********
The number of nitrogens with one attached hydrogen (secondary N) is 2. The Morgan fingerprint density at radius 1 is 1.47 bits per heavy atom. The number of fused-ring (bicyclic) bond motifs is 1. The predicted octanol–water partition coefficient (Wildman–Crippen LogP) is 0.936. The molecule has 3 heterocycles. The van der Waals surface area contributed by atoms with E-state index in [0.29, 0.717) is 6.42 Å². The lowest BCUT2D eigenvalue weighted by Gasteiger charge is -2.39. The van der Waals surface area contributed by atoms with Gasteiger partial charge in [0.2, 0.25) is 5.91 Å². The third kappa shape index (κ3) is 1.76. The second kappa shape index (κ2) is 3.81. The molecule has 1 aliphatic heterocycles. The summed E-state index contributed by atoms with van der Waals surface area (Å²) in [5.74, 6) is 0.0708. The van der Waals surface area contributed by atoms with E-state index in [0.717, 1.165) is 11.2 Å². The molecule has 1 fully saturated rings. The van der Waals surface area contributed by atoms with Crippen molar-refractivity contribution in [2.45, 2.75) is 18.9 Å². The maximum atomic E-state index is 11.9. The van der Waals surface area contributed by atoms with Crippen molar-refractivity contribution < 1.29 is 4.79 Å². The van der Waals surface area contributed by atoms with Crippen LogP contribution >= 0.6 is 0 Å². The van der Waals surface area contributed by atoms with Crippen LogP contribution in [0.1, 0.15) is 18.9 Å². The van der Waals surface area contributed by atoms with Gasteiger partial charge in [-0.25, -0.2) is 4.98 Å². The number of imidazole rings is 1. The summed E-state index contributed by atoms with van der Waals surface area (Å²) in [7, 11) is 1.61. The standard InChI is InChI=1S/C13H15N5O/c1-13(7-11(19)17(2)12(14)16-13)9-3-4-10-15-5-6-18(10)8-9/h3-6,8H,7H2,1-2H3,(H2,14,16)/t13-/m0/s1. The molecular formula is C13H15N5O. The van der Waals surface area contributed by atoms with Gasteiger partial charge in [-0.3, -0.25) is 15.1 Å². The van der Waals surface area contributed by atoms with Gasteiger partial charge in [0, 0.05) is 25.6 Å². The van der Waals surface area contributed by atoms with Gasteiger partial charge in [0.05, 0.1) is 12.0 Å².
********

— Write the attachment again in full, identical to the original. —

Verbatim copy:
The number of nitrogens with one attached hydrogen (secondary N) is 2. The Morgan fingerprint density at radius 1 is 1.47 bits per heavy atom. The number of fused-ring (bicyclic) bond motifs is 1. The predicted octanol–water partition coefficient (Wildman–Crippen LogP) is 0.936. The molecule has 3 heterocycles. The van der Waals surface area contributed by atoms with E-state index in [0.29, 0.717) is 6.42 Å². The lowest BCUT2D eigenvalue weighted by Gasteiger charge is -2.39. The van der Waals surface area contributed by atoms with Gasteiger partial charge in [0.2, 0.25) is 5.91 Å². The third kappa shape index (κ3) is 1.76. The second kappa shape index (κ2) is 3.81. The molecule has 1 aliphatic heterocycles. The summed E-state index contributed by atoms with van der Waals surface area (Å²) in [5.74, 6) is 0.0708. The van der Waals surface area contributed by atoms with E-state index in [0.717, 1.165) is 11.2 Å². The molecule has 1 fully saturated rings. The van der Waals surface area contributed by atoms with Crippen molar-refractivity contribution in [2.45, 2.75) is 18.9 Å². The maximum atomic E-state index is 11.9. The van der Waals surface area contributed by atoms with Crippen molar-refractivity contribution < 1.29 is 4.79 Å². The van der Waals surface area contributed by atoms with Crippen LogP contribution >= 0.6 is 0 Å². The van der Waals surface area contributed by atoms with Crippen LogP contribution in [0.1, 0.15) is 18.9 Å². The van der Waals surface area contributed by atoms with Gasteiger partial charge in [-0.25, -0.2) is 4.98 Å². The number of imidazole rings is 1. The summed E-state index contributed by atoms with van der Waals surface area (Å²) in [7, 11) is 1.61. The standard InChI is InChI=1S/C13H15N5O/c1-13(7-11(19)17(2)12(14)16-13)9-3-4-10-15-5-6-18(10)8-9/h3-6,8H,7H2,1-2H3,(H2,14,16)/t13-/m0/s1. The molecular formula is C13H15N5O. The van der Waals surface area contributed by atoms with Gasteiger partial charge in [-0.3, -0.25) is 15.1 Å². The van der Waals surface area contributed by atoms with Gasteiger partial charge in [0, 0.05) is 25.6 Å². The van der Waals surface area contributed by atoms with Gasteiger partial charge in [0.05, 0.1) is 12.0 Å².